The European Union agreed on Wednesday to a ceasefire with Britain in a post-Brexit dispute dubbed the “sausage war” by extending a grace period for shipments of certain meat products from mainland United Kingdom to Northern Ireland.
The bloc will also make it easier for medicines and guide dogs to cross the Irish Sea and allow Northern Irish drivers to travel to Ireland with existing insurance documents, in moves designed to ease tensions following Britain’s exit from the EU.
“Where the U.K. disrespects its agreements with us and acts unilaterally, we will be tough,” an EU official said. “And of course it’s possible to have good news stories when it comes to U.K.-EU relations.”
The grace period on “chilled meat products” was due to end on July 1, when British non-frozen sausages or mince would not have been able to cross the Irish Sea because of an EU ban on such products from third countries, which now include Britain.
London called for three more months to allow the two sides to resolve the trade difficulties over Northern Ireland, which has faced disruption since Britain completed its exit from the EU at the end of 2020.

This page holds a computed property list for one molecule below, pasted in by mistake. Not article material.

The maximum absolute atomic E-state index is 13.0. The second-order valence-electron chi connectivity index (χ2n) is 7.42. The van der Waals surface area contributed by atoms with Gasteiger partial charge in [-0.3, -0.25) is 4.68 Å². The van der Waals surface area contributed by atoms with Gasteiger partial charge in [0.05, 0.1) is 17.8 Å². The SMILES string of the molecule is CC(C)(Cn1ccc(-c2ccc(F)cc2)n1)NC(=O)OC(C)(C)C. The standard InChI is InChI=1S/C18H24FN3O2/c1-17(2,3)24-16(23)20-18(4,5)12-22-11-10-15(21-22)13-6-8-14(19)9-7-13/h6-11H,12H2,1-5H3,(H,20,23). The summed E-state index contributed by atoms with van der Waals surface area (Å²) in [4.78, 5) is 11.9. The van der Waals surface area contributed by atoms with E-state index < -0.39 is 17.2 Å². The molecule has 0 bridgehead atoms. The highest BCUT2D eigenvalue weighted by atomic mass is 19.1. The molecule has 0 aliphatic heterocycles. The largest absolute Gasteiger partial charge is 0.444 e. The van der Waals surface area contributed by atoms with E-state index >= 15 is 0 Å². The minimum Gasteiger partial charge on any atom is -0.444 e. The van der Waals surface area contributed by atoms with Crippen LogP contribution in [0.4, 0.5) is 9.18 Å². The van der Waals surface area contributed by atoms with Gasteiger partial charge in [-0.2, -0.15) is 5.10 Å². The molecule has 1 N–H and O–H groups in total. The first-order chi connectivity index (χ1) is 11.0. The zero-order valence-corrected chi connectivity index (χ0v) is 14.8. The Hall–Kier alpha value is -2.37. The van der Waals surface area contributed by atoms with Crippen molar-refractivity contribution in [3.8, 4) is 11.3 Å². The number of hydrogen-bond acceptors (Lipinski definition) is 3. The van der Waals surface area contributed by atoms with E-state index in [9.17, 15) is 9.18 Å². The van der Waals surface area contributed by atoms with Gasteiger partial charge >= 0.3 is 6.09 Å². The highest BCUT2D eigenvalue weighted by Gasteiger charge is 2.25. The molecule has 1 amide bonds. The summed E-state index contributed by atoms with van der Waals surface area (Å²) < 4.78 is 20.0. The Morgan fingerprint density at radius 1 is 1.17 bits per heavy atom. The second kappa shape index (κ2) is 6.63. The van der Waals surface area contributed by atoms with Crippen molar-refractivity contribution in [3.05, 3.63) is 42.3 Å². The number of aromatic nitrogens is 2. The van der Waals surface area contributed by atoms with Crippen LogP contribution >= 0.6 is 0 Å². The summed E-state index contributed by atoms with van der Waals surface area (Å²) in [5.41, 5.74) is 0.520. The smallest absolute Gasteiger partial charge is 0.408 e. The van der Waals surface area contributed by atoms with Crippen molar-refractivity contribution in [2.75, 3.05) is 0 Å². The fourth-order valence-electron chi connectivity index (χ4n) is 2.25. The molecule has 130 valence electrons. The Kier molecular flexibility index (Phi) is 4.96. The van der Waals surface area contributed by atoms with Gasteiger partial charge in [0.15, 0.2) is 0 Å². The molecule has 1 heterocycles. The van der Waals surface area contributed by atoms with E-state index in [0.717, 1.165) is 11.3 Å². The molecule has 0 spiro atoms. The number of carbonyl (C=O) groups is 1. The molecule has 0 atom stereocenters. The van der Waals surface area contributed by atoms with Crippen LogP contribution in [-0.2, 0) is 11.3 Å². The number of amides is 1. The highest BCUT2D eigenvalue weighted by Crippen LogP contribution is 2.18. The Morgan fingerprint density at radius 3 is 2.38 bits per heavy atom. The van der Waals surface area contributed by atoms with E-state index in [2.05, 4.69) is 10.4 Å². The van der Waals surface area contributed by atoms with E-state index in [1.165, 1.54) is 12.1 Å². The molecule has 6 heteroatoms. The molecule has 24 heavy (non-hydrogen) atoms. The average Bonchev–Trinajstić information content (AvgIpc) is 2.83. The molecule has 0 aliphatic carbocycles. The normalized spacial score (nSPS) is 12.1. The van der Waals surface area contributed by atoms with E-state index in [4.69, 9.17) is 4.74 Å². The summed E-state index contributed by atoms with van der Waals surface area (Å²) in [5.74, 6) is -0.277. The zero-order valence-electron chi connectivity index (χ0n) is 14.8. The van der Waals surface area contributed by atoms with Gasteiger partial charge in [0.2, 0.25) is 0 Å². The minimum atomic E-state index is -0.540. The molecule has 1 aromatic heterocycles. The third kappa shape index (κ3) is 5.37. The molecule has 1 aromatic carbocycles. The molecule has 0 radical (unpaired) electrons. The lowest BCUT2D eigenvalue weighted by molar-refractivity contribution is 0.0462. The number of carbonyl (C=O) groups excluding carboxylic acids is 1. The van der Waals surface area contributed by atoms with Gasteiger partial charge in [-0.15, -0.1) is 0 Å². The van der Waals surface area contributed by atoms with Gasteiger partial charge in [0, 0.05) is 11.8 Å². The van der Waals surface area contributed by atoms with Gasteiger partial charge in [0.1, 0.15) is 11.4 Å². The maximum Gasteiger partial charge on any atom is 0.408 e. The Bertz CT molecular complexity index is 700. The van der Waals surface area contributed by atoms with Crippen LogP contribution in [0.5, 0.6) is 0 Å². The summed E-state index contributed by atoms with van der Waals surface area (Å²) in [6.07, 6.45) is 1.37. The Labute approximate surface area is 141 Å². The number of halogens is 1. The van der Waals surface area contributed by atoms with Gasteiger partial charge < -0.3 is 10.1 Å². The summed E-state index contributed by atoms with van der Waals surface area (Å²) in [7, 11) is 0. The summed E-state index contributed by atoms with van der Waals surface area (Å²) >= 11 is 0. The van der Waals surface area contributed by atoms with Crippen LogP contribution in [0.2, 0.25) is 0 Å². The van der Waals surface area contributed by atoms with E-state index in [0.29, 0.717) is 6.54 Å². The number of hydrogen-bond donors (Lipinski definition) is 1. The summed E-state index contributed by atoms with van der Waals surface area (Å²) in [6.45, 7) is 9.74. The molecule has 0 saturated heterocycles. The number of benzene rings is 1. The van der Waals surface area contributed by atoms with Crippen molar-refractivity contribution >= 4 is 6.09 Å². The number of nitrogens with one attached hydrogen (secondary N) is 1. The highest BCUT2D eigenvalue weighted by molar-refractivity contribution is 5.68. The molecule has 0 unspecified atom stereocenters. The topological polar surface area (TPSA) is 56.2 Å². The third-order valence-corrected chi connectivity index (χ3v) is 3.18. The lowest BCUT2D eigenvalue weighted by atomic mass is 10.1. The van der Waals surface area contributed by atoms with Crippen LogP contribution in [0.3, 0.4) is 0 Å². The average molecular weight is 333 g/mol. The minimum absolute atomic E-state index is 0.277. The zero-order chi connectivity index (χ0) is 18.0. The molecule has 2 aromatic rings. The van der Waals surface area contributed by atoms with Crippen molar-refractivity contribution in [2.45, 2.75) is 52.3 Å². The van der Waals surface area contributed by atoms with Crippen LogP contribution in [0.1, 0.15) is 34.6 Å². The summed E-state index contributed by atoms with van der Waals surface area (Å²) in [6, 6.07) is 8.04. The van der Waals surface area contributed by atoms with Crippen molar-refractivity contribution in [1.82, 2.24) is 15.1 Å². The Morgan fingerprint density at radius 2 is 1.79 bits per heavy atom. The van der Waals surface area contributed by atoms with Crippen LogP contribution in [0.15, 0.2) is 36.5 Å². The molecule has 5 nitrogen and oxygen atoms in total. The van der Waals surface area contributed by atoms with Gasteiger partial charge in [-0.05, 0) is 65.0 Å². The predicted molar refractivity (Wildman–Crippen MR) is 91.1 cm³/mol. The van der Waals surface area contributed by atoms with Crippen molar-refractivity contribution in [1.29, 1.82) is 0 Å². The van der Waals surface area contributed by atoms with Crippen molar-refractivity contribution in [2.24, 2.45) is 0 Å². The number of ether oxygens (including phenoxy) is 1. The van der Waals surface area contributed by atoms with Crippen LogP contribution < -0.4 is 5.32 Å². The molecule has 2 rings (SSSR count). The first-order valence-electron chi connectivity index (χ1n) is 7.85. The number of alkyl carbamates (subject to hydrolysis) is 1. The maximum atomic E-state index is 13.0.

The trading arrangement is governed by the Northern Ireland protocol, which has needed to find a delicate balance of keeping open the province’s border with EU member state Ireland to protect the 1998 Good Friday peace deal, while stopping goods entering the EU’s single market across that frontier.
The protocol keeps Northern Ireland inside the single market for goods, but this requires checks and controls on goods crossing the Irish Sea from mainland Britain.
The disruption to the delivery of some products has angered some pro-British unionists in Northern Ireland and there are fears it could fuel violence during “marching season” parades in July.
The Commission says the three months should be final and used for supermarkets to establish different supplies of meat products or for Britain to accept an EU proposal to maintain aligned food safety standards. Brussels says this would remove 80% of checks.
London has said a key part of Brexit was not to be bound to EU rules.
(Reporting by Philip Blenkinsop Editing by John Chalmers, William Maclean)